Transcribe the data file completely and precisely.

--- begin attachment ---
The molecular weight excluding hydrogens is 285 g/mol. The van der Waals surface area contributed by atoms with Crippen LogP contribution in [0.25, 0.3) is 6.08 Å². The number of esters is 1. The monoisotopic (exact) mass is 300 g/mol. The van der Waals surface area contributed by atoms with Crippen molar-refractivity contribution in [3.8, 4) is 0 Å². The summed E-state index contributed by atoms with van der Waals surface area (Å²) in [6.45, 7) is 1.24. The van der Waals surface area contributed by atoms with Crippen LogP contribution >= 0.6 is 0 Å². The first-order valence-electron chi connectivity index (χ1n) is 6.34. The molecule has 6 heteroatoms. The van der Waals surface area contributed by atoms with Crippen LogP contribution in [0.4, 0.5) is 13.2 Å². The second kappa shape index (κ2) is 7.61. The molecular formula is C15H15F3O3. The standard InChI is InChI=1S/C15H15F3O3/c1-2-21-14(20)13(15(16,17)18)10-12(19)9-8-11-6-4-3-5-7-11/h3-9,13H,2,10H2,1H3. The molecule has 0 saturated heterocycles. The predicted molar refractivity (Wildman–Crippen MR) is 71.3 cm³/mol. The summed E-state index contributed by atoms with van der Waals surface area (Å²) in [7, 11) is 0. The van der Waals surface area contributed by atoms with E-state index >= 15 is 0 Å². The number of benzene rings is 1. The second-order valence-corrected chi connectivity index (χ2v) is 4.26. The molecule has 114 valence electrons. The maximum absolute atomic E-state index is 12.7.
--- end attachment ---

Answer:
The molecular weight excluding hydrogens is 285 g/mol. The van der Waals surface area contributed by atoms with Crippen LogP contribution in [0.25, 0.3) is 6.08 Å². The number of esters is 1. The monoisotopic (exact) mass is 300 g/mol. The van der Waals surface area contributed by atoms with Crippen molar-refractivity contribution in [3.8, 4) is 0 Å². The summed E-state index contributed by atoms with van der Waals surface area (Å²) in [6.45, 7) is 1.24. The van der Waals surface area contributed by atoms with Crippen LogP contribution >= 0.6 is 0 Å². The first-order valence-electron chi connectivity index (χ1n) is 6.34. The molecule has 6 heteroatoms. The van der Waals surface area contributed by atoms with Crippen LogP contribution in [0.4, 0.5) is 13.2 Å². The second kappa shape index (κ2) is 7.61. The molecular formula is C15H15F3O3. The standard InChI is InChI=1S/C15H15F3O3/c1-2-21-14(20)13(15(16,17)18)10-12(19)9-8-11-6-4-3-5-7-11/h3-9,13H,2,10H2,1H3. The molecule has 0 saturated heterocycles. The predicted molar refractivity (Wildman–Crippen MR) is 71.3 cm³/mol. The summed E-state index contributed by atoms with van der Waals surface area (Å²) in [7, 11) is 0. The van der Waals surface area contributed by atoms with E-state index >= 15 is 0 Å². The number of benzene rings is 1. The second-order valence-corrected chi connectivity index (χ2v) is 4.26. The molecule has 114 valence electrons. The maximum absolute atomic E-state index is 12.7.